In the second part of our gospel passage, Jesus teaches his disciples with an illustration about birds. Jesus says, “Don’t worry about money—or your life, what you will eat, your body, or what you will wear. God made the ravens and cares for them. They don’t worry and store up food. They trust that God will feed them. Aren’t you more valuable than birds?” Jesus continues, mentioning that the earth—from animals to flowers—demonstrates God’s hand of care. “If we see God caring for the earth, don’t you think that God will care for you? Stop worrying. Seek God first and things will order themselves. Where your treasure is, there your heart will be also.”
If we acknowledge that all we have comes from God, if we give freely to others and trust that God will continue to provide for our needs, then we are not burdened with anxiety. This doesn’t mean that we don’t prepare for the future in some way. Rather, it means that our financial decisions are influenced by our actual needs (versus our wants) and the needs of others. We trust that, if we follow God in caring for our sisters and brothers, God will also use them to provide for us if we would also have a need.
Jesus’ lessons on barns and birds provide truths which guide us on path to simple living. Simple living, or simplicity, can be understood as attitudes of the heart and actions in our lives. God as source. Generosity and sharing of abundance. Trust. Freedom from anxiety. A good life defined by love. These ideas frame Jesus’ message to his followers about wealth and material possessions. These thoughts form the basis of how we, today in 2013, can start thinking about how to live… peacefully, simply, together.
So how do we start thinking about what this looks like practically? My answer to that lies in urban homesteading.
In 1862, President Abraham Lincoln signed legislation creating the United States Department of Agriculture, or the USDA (1999, WGBH). Lincoln called it “the people’s department” for good reason: “90 percent of Americans at the time were farmers” (1999, WGBH). Today, less than 2% of Americans farm for a living (USDA, 2011). Over the past century, the US population has shifted from rural to urban settings. Farming has also changed over time. It went from something everyone did, to something very few people did. Gardens were in everyone’s backyard and then in almost no one’s backyard.
In the 1970s, with cities decaying, people struggling to make ends meet, empty lots blighting city neighborhoods, and poor access to healthy foods, people began to rethink what farming looked like. At the time, farms were big, involved machinery, and were commercial enterprises. Slowly, community gardens began to spring up on empty lots in cities. People started to tear up parts or all of their lawns so that they could grow food right in their backyards (or front yards). Farming no longer needed to look like acres and tractors. Farming was reimagined: it could happen in small spaces and could allow all sorts of homes to explore sustainability, growing their own food, adding to the local food chain, and tending the earth.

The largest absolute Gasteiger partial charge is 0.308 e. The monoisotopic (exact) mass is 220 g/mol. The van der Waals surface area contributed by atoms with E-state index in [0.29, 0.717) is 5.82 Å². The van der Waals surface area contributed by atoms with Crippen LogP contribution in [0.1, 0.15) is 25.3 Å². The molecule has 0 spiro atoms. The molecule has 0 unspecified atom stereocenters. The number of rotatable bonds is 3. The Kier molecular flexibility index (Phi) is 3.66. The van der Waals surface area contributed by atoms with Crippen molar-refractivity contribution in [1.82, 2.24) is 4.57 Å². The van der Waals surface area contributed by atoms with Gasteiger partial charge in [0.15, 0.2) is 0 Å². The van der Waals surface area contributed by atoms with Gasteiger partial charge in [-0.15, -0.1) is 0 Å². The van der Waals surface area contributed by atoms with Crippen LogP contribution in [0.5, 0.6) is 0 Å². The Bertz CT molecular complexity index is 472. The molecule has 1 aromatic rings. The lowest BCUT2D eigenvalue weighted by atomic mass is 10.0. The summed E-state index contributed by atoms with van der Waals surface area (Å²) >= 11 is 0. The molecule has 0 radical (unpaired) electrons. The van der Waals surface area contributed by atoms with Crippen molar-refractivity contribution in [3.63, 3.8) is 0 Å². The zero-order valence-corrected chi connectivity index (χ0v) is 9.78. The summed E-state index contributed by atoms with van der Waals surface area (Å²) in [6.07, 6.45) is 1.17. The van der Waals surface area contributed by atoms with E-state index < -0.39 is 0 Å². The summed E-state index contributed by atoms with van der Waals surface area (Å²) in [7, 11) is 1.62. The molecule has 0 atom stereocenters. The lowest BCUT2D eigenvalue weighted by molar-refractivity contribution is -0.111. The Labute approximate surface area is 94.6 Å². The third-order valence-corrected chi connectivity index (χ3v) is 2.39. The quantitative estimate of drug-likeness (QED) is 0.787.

People were detached from the land and—valuing what farming had to offer—reinterpreted what farming could look like. The urban homestead was born.
At times, we as Brethren have thought that simple living involves plain dress and we’ve written off the values as something outdated that no one does anymore. Yet we see in Scripture that Jesus calls us to live simply and share our wealth abundantly. Let us therefore re-imagine, let us make an “urban homestead” version of simple living, finding creative ways to counter our culture’s materialism and share freely. This, sisters and brothers, takes work. One theologian, Richard Foster, suggests that “The majority of Christians have never seriously wrestled with the problem of simplicity, conveniently ignoring Jesus’ many words on the subject. The reason is simple: this discipline directly challenges our vested interests in an affluent lifestyle” (Foster, 1999, p. 184). We are called to the difficult task of trying to spend less and give more, to talk about money and greed in a society that glorifies excess and conspicuous consumption.
May we work together, wrestle together, talk together, about what it means to live our lives today as followers of Jesus in a culture that says we should get all we can. Let us not be like the rich fool, who misses the point. Let we give thanks to God, from our blessings flow. Let us prioritize the needs of others alongside our own. Let us share freely in love and in all that God has given us.